SIEGEL: Gallup polled Americans last month, and they were told that education ranked as priority number seven for people, and in that poll, people said that to improve public education we need more than anything else, more teachers and better teachers. Do you accept that as a given, that we need more teachers and better teachers?

Ms. GATES: Yes, we accept as a given that we need better teachers. There are absolutely lots of teachers who are trying to come into the profession, but they're not attracted enough to say I'm going to switch careers to do it, or they're often not retained in teaching because the salaries and the compensation aren't there to make it happen.

SIEGEL: What's your measure of success here, of this initiative? Is it getting a discussion going, seeing issue-position statements from the candidates in education, or actually seeing changes in schools?

Ms. GATES: Well, ultimately down the road, we want to see changes in schools. I mean that's what we are driving for. But we think this is the right time. That the next step to make changes in schools is to get this as part of the national discourse, and make sure the presidential candidates are talking about it. So that whoever is chosen really says education is my number one domestic priority for the United States.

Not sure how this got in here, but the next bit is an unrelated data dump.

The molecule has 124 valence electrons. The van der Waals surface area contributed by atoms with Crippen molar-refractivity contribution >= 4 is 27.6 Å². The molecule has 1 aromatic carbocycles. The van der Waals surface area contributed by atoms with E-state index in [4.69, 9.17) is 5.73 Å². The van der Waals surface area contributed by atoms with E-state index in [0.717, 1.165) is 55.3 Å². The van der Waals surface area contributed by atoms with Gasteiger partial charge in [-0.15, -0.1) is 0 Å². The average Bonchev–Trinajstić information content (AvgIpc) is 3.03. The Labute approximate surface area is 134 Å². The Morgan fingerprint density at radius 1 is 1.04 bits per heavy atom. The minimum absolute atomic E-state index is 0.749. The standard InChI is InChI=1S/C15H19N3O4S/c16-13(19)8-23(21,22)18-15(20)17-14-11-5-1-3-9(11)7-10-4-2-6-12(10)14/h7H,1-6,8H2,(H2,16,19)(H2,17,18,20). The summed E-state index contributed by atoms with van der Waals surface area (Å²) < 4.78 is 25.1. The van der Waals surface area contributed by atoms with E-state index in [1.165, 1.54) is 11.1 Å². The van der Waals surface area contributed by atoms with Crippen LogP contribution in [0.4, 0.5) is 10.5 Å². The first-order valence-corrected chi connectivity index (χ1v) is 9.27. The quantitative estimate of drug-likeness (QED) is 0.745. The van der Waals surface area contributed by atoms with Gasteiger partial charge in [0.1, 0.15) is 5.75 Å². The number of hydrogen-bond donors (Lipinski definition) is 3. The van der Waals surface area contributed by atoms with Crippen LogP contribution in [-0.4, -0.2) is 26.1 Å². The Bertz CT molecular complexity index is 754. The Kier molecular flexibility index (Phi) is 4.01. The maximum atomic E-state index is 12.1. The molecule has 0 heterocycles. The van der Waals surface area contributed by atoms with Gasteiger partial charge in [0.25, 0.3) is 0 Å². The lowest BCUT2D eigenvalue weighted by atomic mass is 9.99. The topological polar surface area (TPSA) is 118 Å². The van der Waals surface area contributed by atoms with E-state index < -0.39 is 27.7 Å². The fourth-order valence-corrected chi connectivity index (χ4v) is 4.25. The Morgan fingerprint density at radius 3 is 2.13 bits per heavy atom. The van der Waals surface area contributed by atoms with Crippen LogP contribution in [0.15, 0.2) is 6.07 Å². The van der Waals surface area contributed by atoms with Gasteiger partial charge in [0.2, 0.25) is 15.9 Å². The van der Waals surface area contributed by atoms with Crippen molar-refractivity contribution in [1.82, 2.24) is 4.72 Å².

SIEGEL: But you want to see it move up that list, off of number seven but...

Ms. GATES: Correct. Up to number one, domestically.

SIEGEL: If you can get people to focus on the problems of our schools failing lots of our kids, then comes the question of solution. We have a very - a bill now, the No Child Left Behind Act, on which the public is greatly divided, and people in education are very much divided about it. Doesn't getting education higher up in the debate simply mean that there might be more talk about conflicting ideas, about how to improve it?

Ms. GATES: But as a democracy, that's how we make change, right? We debate issues and then we move forward. And so it's an important debate, and one that Congress certainly needs to happen.